Despite mostly cloudy skies, the evening weather forecast provided a glimmer of hope. One of us (Chapman) had been assigned the 2.1‑m (84‑inch) telescope. During the previous evening, he and his assistants had ironed out several bugs in the observing procedures. Our hope was that when fragment B struck during the fading twilight, there might be a measurable enhancement in the brightness of Jupiter's inner moons, reflecting the brilliant meteor trail and subsequent explosion that would be hidden from our direct view behind Jupiter's horizon. Or, if we were very lucky, a plume from the impact might ascend high enough to be visible at the edge of Jupiter itself.
While some of the observers returned to their domes to give their instruments final check‑outs, several remained in the lunch room shortly before 2 pm when someone returned to report a rumor: the impact of fragment A had actually been seen! We rushed back to our own dome, fired up our lap‑top computer, and logged onto the Internet. An electronic‑mail "exploder" had been set up in a University of Maryland computer, and several hundred would‑be comet crash observers had signed up. Any one of us could send a message to the Maryland address and it would be instantly copied into the e‑mail boxes of all the other participants.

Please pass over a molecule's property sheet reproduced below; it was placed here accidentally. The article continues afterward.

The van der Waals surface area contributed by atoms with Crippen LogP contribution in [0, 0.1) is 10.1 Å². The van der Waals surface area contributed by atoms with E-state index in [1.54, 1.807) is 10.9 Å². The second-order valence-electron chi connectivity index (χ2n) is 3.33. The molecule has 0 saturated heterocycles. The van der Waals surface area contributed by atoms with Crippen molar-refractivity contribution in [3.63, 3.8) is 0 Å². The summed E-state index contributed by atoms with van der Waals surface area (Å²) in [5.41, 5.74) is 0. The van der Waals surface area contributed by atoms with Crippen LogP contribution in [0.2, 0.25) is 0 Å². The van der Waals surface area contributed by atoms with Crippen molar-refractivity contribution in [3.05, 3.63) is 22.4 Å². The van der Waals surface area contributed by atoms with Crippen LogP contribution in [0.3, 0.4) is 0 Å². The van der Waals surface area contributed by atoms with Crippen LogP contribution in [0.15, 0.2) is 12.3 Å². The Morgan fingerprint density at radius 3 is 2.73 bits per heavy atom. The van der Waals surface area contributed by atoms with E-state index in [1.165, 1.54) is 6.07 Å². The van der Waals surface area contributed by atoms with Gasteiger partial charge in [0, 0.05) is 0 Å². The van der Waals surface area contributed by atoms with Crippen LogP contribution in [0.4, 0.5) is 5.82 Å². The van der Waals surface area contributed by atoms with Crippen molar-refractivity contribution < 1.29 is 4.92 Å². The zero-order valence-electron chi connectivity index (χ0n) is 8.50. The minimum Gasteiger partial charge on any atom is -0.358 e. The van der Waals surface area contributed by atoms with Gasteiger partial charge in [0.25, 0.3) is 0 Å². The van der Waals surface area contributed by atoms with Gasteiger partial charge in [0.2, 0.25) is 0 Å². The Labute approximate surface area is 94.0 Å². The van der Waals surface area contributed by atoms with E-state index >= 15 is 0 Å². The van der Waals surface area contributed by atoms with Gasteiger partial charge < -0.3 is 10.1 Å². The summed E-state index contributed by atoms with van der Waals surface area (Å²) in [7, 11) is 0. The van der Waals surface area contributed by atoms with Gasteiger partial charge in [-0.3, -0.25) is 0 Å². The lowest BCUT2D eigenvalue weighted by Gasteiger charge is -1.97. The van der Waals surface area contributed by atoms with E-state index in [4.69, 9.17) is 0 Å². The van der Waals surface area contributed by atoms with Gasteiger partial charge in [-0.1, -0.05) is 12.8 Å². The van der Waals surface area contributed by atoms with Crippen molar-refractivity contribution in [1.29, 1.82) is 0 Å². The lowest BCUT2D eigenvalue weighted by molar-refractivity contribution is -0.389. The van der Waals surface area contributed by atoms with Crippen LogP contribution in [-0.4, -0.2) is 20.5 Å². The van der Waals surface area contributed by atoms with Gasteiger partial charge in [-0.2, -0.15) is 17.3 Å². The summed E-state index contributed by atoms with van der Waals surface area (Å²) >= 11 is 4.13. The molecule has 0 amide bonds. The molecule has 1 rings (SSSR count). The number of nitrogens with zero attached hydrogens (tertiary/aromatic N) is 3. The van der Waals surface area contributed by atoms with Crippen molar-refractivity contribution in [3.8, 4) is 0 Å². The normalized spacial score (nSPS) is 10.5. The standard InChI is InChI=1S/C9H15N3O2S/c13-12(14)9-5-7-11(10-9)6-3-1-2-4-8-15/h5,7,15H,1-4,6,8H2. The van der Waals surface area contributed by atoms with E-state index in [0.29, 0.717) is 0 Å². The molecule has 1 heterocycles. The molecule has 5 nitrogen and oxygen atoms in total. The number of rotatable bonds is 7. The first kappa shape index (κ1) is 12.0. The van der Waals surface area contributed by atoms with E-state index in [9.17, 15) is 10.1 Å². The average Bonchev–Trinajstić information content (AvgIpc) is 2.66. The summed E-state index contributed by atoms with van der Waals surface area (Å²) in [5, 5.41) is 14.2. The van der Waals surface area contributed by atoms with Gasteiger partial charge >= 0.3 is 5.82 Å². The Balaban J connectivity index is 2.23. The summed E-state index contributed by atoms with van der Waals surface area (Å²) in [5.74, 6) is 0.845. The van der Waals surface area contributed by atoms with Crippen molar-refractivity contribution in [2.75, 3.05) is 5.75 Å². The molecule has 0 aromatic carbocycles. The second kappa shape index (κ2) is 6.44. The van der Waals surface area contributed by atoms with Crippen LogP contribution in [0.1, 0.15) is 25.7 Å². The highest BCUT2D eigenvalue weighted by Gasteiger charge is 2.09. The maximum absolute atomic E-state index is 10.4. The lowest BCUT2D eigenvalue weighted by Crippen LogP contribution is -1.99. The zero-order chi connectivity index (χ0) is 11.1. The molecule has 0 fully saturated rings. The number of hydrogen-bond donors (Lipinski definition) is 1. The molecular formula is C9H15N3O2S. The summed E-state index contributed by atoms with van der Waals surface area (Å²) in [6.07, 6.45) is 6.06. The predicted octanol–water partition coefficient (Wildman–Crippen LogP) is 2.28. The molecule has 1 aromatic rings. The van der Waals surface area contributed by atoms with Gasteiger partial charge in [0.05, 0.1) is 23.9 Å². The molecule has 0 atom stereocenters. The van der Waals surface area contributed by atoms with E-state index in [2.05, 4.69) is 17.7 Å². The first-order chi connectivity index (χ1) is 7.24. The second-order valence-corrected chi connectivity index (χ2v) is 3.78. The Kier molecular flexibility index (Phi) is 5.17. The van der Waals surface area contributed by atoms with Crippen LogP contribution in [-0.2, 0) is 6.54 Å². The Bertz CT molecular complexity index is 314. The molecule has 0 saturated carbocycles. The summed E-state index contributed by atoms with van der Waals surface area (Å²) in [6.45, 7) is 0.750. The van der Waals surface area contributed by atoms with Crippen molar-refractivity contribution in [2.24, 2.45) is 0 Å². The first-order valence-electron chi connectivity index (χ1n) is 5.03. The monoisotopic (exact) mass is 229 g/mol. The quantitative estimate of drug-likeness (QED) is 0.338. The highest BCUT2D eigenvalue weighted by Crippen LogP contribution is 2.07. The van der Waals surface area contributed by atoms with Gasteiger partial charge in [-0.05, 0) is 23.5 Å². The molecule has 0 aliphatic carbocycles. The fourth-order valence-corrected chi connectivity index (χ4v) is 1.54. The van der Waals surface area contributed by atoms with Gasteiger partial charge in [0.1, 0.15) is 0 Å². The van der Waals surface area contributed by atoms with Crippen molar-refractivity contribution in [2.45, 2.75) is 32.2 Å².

The historic first report on the comet crash came from the Calar Alto Observatory in Spain. An international team of observers at this Spanish‑German facility used a camera sensitive in the infrared (wavelength of 2.3 micrometers). Their electronic report was succinct: "Impact A was observed with the 3.5 m telescope at Calar Alto using the MAGIC camera. The plume appeared at about nominal position over the [edge] at around 20:18 UT. It was observed in 2.3 micron methane band filter brighter than Io."